Your Guide to Rio

Some cities have got it all and know how to exploit it. From the beautiful but packed beaches of Ipanema to the statue of Christ, the towering luxury skyscrapers and the ultimate festival of indulgence; the Carnival. Yes, I’m of course talking about Rio, a city that will be hosting the 2014 World Cup and then the 2016 Olympic games.

For anyone who wants to know more about this beautiful city, here is a quick guide to the different areas of the city. I’ m also including information on some of the amazing things you can do while you’re visiting the city.

The name alone evokes images of beauty, sandy beaches and the crashing waves of the ocean. It is also one of the more upscale areas of Rio, with plenty of restaurants, bars, nightclubs and hotels. During the weekend the main strip of beach here gets completely packed out as the residents of the city enjoy the sand.

Ipanema has slowly become one of the most popular tourist destinations in Rio. It’s easy to see the attraction as you walk around the neighbourhood. There are the designer shops, a beautiful clean beach and the expensive housing for starters and then there’s the lake where locals enjoy doing a bit of jogging or simply having a stroll.

Right at the top is Leblon, one of the most exclusive and affluent areas of Rio. Leblon also has some of the best nightlife in the city, which means if you’ve got the money you can do some boutique shopping, hang out at the designer bars and eat at the Michelin star restaurants.

Jardim Botanico
Jardim Botanico is a mostly residential area. Unless you are thinking about moving to Rio there is not much to bring tourists to this side of the city. However, having said that the tree lined streets and of course the beautiful botanical garden.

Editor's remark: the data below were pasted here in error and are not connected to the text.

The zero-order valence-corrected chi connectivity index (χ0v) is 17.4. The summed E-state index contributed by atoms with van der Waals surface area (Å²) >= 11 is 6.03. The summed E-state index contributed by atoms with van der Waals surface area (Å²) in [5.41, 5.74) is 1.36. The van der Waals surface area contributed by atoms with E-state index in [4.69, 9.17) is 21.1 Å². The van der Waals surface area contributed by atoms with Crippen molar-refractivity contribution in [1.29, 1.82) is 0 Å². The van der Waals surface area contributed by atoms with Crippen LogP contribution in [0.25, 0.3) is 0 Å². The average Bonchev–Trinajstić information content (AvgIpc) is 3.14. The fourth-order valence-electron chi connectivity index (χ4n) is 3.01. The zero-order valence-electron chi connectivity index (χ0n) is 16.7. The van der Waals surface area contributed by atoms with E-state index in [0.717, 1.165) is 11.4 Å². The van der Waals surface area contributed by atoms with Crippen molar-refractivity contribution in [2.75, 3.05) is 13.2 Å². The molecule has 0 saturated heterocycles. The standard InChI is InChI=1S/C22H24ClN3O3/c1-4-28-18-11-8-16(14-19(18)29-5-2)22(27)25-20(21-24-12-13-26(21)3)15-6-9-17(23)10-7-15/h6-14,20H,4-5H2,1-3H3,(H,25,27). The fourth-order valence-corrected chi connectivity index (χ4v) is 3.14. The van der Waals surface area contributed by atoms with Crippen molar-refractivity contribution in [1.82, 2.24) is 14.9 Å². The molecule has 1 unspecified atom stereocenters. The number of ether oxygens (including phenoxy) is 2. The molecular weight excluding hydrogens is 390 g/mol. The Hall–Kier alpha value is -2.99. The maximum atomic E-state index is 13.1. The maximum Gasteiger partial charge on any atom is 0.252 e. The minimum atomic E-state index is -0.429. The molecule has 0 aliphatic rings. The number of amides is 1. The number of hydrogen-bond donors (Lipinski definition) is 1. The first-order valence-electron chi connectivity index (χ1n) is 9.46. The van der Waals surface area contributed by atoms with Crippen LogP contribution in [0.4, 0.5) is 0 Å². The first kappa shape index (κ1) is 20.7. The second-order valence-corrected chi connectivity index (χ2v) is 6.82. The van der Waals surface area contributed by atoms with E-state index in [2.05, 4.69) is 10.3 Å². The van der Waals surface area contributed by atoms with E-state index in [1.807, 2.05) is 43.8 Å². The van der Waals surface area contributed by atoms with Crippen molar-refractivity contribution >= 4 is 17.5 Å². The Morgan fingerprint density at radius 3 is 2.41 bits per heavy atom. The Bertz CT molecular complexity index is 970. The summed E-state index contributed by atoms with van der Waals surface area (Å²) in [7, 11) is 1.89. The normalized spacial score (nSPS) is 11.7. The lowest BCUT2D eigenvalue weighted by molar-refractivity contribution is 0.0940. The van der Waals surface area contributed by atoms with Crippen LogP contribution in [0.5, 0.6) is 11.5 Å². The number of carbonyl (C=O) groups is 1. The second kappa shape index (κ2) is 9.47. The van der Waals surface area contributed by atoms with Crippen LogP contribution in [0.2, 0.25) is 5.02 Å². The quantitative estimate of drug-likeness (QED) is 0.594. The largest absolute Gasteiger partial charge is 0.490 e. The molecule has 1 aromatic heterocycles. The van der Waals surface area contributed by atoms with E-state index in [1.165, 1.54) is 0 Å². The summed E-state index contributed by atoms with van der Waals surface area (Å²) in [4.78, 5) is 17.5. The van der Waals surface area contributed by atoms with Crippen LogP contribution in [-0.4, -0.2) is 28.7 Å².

The name of the neighbourhood actually comes from the old landowner and means ‘set on fire’ (given how most surnames derive from a profession I’m wondering how he got given this name, I digress…) and is a middle class neighbourhood. The biggest attractions in this part of town are probably the two big malls.

This is where you’ll find Sugar Loaf Mountain, one of the biggest natural attractions in the city. It’s also got a great little beach that isn’t as busy as Copacabana or Ipanema. That said, Urca is mostly just a quiet residential neighbourhood.

Catete was once the administrative capital of Brazil. This is where you can find some of the really grand buildings like the old Presidential Palace for example. However since the capital moved to Brasilia Catete has been on a downward spiral. For all that, its decadence holds a certain charm.

Laranjeiras is the current seat of the Provincial Government and has some pretty impressive grand buildings. This in part comes from the fact that it is also one of the cities oldest neighbourhoods. However, it is a mostly residential area.

Centro is the commercial and business heart of the city. During the day people in sharp suits swarm the streets on the way to fancy skyscrapers, but in the evenings the place is almost completely deserted; this also makes it very dangerous.

The most famous landmark in Lapa is the old aqueduct that trams cross over on their way to Centro. Centred on this large square are also a number of clubs and bars, meaning that this area gets pretty busy during the evenings and weekends.

Santa Teresa
This is a peaceful tree lined area that winds up the hills of Rio. It’s primarily a residential area, but there are a few bars and restaurants dotted around. Most of them can be found close to the top of the hill, which also offers great views of the city.

Similar to Leblon, Recreio is another upmarket residential area that is populated by rich Brazilians, famous actors and models. It’s a great area of the city to live in, if you can afford it of course. There is of course a fantastic beach in this area of the city as well.